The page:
Jazz Combo Players Perform for First Responders


Grant Baxter

Myles Robinson (12) on alto saxophone, Daniel Harvey (12) on piano, Jaden Ross (12) on trumpet, and Joshua-James Claybon on tenor saxophone play Lee Morgan’s “Ceora” for first responders in downtown Memphis. This song was one of many chosen by the players themselves to perform.

Several members of the White Station Jazz Band joined together Saturday, Nov. 2 at an event commemorating first responders for their dedication and hard work. This performance in front of first responders was just one of many combo showcases the group has performed for the public.

“We go about once or twice a month. Normally, either the band director, Mr. Sims, will set up a combo event somewhere else, or a place will ask Mr. Sims for us to play for them,” says Myles Robinson (12), lead alto saxophone in the jazz band.

These combo events typically consist of a couple of wind instruments, such as trumpet, trombone and tenor and alto saxophone, as well as drum set, piano and bass. Unlike small combo sets, big bands can be up to four or five times the average combo set. The biggest difference between combo-style jazz and big band jazz isn’t the size, thoughit’s freedom.

“In the combos, all the songs are chosen by us, and the style of the songs is chosen by us,” says Robinson.

Having the ability to choose a certain style for a song is important for all genres of music, especially jazz. Some jazz songs have been reproduced multiple times by different artists, each one adding their own twists on rhythm, harmonies and intonation. Choosing and agreeing on a certain style for songs in a jazz combo allows players to imprint their own identity on the music they play.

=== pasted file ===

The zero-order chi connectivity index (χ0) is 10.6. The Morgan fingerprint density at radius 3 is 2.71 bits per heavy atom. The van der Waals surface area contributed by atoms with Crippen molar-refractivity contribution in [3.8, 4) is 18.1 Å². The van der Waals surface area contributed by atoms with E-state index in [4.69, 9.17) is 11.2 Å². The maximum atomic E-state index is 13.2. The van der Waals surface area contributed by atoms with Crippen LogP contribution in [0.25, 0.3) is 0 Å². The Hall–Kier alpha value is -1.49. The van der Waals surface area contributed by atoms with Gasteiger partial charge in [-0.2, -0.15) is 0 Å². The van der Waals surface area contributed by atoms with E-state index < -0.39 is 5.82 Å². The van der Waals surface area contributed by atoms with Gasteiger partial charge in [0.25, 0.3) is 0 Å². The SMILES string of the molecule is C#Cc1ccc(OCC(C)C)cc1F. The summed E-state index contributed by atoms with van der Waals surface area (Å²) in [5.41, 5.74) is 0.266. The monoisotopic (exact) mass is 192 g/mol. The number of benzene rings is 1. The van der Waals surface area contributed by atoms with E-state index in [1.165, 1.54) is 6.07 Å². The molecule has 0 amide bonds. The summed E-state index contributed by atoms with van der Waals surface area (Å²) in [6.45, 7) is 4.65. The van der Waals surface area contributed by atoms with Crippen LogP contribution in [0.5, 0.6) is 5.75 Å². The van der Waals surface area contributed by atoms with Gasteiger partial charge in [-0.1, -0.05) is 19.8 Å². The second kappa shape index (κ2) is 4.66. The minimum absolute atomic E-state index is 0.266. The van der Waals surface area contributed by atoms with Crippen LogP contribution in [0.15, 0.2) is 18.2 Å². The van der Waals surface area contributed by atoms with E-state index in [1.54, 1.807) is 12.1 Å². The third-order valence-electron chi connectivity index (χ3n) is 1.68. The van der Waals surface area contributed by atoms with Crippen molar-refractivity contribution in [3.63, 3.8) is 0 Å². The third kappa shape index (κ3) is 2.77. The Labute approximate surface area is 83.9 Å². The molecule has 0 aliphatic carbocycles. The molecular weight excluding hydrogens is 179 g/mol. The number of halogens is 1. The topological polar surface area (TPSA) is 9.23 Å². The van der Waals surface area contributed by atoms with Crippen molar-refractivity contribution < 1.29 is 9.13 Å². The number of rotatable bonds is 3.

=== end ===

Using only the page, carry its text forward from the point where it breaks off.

Freedom in a jazz combo set is not only apparent in being able to choose one’s own music, but also in the art of soloing.

“Being able to play in combos, I get the opportunity to solo more. In big band I do get solos, but not as often as in combos,” Robinson said.

Freedom in a jazz combo set is not only apparent in being able to choose one’s own music, but also in the art of soloing. Soloing is the ultimate freedom of expression in jazz. In a combo setting, the floor is much more open and is essentially the soloist by himself. Every combo song will have an open floor to solos because the open setting and freedom is the perfect atmosphere for a soloist. The artist has the ability to play unlimited combinations of melodies and rhythms, using a variety of inflections and articulations. The element of freedom in jazz from choice of style and soloing gives the genre its unique style, appealing to audiences everywhere.